Okay, that's all I have to say about this except if my 6:00 AM self decides to buy another Alex Berenson book for cheap, I hope my Noon self blocks the Amazon transaction.

Happy Reading.

Saturday, October 19, 2013

The Spymistress by Jennifier Chiaverini

Book:  The Spymistress 

Author:   Jennifer Chiaverini 

Grade:  A 

Recommended to:  Civil War Fans, CIA Agents, Mistresses 

The Spymistress is the account of Elizabeth Van Lew, a  southern lady who spied for the North during the Civil War.  This book is historical fiction and excellent.  I cannot say enough good things about this book.   I haven't read a Civil War book in a long time, probably since The Last Silk Dress which I read when I was about 10 and then read over the over again because it was so good.  Speaking of, I really should find it at my parent's house and read it a 50th time at the ripe old age of 28.  I digress.

Elizabeth Van Lew first defies the Confederacy by taking meals and gifts to the Union prisoners of war in Richmond.  She befriends several of them and then smuggles out information and notes to send North.  She then creates a vast spy network of Union loyalists and uses the network to smuggle out escaped prisoners, information about the Confederacy and her own advice on where the Union should strike first.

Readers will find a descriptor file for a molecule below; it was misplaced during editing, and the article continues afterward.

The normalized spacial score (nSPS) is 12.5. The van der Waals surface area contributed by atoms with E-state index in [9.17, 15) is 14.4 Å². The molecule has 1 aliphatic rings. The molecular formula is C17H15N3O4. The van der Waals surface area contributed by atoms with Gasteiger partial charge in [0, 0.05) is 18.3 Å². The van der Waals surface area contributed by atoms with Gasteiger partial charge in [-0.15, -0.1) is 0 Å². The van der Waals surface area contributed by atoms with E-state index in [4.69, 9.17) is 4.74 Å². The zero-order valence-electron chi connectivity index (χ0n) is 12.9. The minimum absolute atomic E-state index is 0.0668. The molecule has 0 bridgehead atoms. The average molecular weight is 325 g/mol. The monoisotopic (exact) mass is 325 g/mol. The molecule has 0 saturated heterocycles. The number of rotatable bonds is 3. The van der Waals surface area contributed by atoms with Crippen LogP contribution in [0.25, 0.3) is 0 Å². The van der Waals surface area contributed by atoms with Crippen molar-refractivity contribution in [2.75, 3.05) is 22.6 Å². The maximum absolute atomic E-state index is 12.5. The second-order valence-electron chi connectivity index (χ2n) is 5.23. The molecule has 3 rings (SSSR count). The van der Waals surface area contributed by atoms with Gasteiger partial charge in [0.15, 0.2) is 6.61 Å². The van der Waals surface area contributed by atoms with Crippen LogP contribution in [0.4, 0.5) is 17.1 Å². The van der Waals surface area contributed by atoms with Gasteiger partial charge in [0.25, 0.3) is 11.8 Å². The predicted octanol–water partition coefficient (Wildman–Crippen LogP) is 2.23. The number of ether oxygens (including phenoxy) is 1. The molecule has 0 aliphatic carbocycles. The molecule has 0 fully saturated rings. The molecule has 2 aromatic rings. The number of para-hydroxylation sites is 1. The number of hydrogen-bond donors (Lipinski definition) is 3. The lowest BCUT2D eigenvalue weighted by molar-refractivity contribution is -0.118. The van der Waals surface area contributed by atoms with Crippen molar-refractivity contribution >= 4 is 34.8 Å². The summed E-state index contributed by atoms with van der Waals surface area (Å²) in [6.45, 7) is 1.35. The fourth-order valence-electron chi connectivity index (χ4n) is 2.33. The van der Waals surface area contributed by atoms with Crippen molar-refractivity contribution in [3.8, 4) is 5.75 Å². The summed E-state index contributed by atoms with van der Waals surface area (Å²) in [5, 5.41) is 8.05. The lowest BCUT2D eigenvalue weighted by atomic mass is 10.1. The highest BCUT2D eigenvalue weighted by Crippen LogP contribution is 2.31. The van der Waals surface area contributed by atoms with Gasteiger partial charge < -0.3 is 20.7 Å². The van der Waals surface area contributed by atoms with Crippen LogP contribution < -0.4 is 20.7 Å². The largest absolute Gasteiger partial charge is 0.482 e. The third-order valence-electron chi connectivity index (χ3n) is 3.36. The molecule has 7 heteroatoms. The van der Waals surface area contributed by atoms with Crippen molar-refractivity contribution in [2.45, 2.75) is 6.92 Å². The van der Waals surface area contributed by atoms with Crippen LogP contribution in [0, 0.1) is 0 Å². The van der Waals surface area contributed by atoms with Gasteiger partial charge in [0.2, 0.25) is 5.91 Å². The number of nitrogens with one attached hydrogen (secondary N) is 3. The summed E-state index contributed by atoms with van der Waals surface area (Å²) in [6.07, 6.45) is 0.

Initially, I thought this book was about a fictional character in a historical setting.  Much like some historical fiction novels that create a character and then place that character in a historical setting. That is not the case with The Spymistress.  About half way through the book, I read the epilogue and discovered the Elizabeth Van Lew was a real person!  She lived in Richmond during the Civil War and Jennifer Chaiverini painstakingly went through her letters, journals and notes to discover her actions as a spy for the Union during the Civil War.  It was a magnificent find and it made me respect the author and Elizabeth Van Lew much more.

I also really enjoyed this book because it gave a lot of detail about how poorly the Union prisoners were treated during their imprisonment.  I haven't read a book about Civil War prisoners before and I liked learning about it.

I absolutely recommend this book as an excellent mostly historical account of the lives of Miss. Van Lew and her family and friends.

Happy Reading!!

Tuesday, October 15, 2013

Life After Life by Kate Atkinson

Book:  Life After Life 

Author:  Kate Atkinson

Grade:  B - 

Recommended To:  Philosophers. 

I got this book at the library and I am continually amazed at the selection of new books that are available at the library.  In Chicago, I was on the waiting list for popular books for months and Downers Grove has lots of new and popular books available all the time.

It is hard to describe Life After Life, which is probably why the dustcover did such a poor job.  This is a book about Ursula, a girl who is reincarnated over and over again.  In each life, she gets flashes of deja vu, although she cannot remember specific events from a past life, and these flashes occasionally encourage her to take a different course.